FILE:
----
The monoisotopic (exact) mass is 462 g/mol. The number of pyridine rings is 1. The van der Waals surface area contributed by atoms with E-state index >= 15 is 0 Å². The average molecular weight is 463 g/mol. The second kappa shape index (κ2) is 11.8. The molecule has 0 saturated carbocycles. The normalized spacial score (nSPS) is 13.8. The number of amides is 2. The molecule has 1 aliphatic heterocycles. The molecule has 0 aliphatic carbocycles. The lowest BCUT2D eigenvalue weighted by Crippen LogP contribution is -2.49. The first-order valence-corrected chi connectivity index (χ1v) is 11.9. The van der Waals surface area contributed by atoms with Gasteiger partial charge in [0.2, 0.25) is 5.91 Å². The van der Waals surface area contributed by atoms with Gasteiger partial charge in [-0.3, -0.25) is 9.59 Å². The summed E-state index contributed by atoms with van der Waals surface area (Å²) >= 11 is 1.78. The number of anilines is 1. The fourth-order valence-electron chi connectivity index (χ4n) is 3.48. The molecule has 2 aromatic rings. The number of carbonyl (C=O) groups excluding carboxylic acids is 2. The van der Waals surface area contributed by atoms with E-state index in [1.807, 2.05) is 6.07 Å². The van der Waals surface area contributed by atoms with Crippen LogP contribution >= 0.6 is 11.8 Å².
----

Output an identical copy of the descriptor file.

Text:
The monoisotopic (exact) mass is 462 g/mol. The number of pyridine rings is 1. The van der Waals surface area contributed by atoms with E-state index >= 15 is 0 Å². The average molecular weight is 463 g/mol. The second kappa shape index (κ2) is 11.8. The molecule has 0 saturated carbocycles. The normalized spacial score (nSPS) is 13.8. The number of amides is 2. The molecule has 1 aliphatic heterocycles. The molecule has 0 aliphatic carbocycles. The lowest BCUT2D eigenvalue weighted by Crippen LogP contribution is -2.49. The first-order valence-corrected chi connectivity index (χ1v) is 11.9. The van der Waals surface area contributed by atoms with Gasteiger partial charge in [0.2, 0.25) is 5.91 Å². The van der Waals surface area contributed by atoms with Gasteiger partial charge in [-0.3, -0.25) is 9.59 Å². The summed E-state index contributed by atoms with van der Waals surface area (Å²) >= 11 is 1.78. The number of anilines is 1. The fourth-order valence-electron chi connectivity index (χ4n) is 3.48. The molecule has 2 aromatic rings. The number of carbonyl (C=O) groups excluding carboxylic acids is 2. The van der Waals surface area contributed by atoms with E-state index in [1.807, 2.05) is 6.07 Å². The van der Waals surface area contributed by atoms with Crippen LogP contribution >= 0.6 is 11.8 Å².